For Lorrain, people are still lifes, and still lifes are holders of memory, representing a longing not for something concrete but for nostalgia itself, in a double remove. It’s strange to think of desire as not for a person, but for desire — a wax fruit kept on the table not to bite into, but to tap a pencil against, or juggle, or throw against a wall. Lorrain finds pleasures in the activity of remembering, the extended thought made possible by melancholy. Decades later, Proust would stay inside wrapped up for years in bandages with the lights off, turning this mummifying to glorious effect. But Lorrain wants to focus on the external preserved thing, and isn’t much interested in inner life. (Is this the absence, the not-there, the [ ] that so much French theory decries?)

Amsterdam, the city where the story transpires, is portrayed as a place of ugly northern people and fog, Schiedammers and Bruges-la-Morte. Men wander about pretending to be what they are not, intrigued by the tales of other men also pretending to be what they are not. This is a preserved city, where everything is still and stopped. The wide canal is lined with houses that have little windows, squares you’d like to open like the flaps in Cadbury Advent calendars in which the days count down to Christmas, elf-shaped chocolates waiting.


Interiors are where things happen, rooms full of revulsive old things, withered hands, faded fabrics, dolls and dolled-up girls with no souls, cadavers and “lavish historians” tending the works. In this environment of infinite sadness, a tender compassion is cultivated, the rot already in the apple. This is a brothel not of bodies but of pasts — a space dedicated to the decadent pleasures of living in one’s head, in a kingdom of eternal memory. Nothing magical here, just regrets and thoughts, someone says at one point. Coldness, ennui, preserves.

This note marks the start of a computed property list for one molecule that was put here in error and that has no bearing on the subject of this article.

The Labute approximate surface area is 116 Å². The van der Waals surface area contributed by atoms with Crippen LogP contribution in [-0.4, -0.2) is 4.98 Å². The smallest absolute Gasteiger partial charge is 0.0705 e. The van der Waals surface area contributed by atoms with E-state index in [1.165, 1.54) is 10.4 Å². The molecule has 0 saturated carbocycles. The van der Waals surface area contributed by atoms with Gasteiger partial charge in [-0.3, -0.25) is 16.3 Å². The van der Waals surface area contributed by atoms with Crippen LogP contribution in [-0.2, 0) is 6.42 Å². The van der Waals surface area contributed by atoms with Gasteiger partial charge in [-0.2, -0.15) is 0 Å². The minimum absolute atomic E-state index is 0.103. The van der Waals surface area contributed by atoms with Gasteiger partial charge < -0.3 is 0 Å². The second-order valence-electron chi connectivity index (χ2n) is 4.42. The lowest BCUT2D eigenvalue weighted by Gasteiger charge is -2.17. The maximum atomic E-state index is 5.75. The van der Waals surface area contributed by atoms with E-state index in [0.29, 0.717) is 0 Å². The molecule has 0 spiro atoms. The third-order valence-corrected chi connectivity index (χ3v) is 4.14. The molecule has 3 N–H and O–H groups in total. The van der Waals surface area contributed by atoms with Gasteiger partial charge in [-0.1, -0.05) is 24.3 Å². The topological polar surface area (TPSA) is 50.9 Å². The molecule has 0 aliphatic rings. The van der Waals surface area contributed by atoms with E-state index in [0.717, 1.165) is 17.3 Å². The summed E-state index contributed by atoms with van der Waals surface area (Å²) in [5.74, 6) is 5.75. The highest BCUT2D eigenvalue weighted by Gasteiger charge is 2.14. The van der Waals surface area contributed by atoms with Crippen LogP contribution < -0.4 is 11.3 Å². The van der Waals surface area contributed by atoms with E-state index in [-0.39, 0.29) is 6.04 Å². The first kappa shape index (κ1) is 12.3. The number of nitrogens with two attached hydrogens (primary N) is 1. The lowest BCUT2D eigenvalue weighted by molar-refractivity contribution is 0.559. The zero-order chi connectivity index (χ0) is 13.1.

During the writing of this essay, I opened the refrigerator and looked carefully at a jar of pickles. It had a gold lid and inside, floating in the vinegar, were baby sour gherkins. Cornichons, product of France. They were delicate and green and a little repulsive, and they continued to absorb their spices as they underwent the turbulent journey within the jar in my hand to the counter. A slow drift, then they were settling back into position at the bottom of the glass cylinder with grace, in gentle collision. Almost nuzzling, the way you can imagine that dogs or other small animals do.

Within the vinegar the pickles would never be able to move very quickly, a limit on their freedom that would perhaps always exceed their comprehension, though one can never really be sure about these things. I was going to eat one of the pickles with a bit of cheese, but honestly, after considering them so long, I found I’d lost my appetite and just put the jar back in the fridge.

Ennui, the state that permits an obsessive attention to detail, which Monsieur de Bougrelon encourages and finds artificial means to bring about, is not the laziness of lying in bed, but rather a semi-humorous, semi-serious way of drifting, looking closely. How did Lorrain come to write his books? Was it the ether he consumed? Perhaps that too, but he wrote so many with such a specific preoccupation that his attraction to such aspects of the melancholic and derelict must also have just been a part of his personality.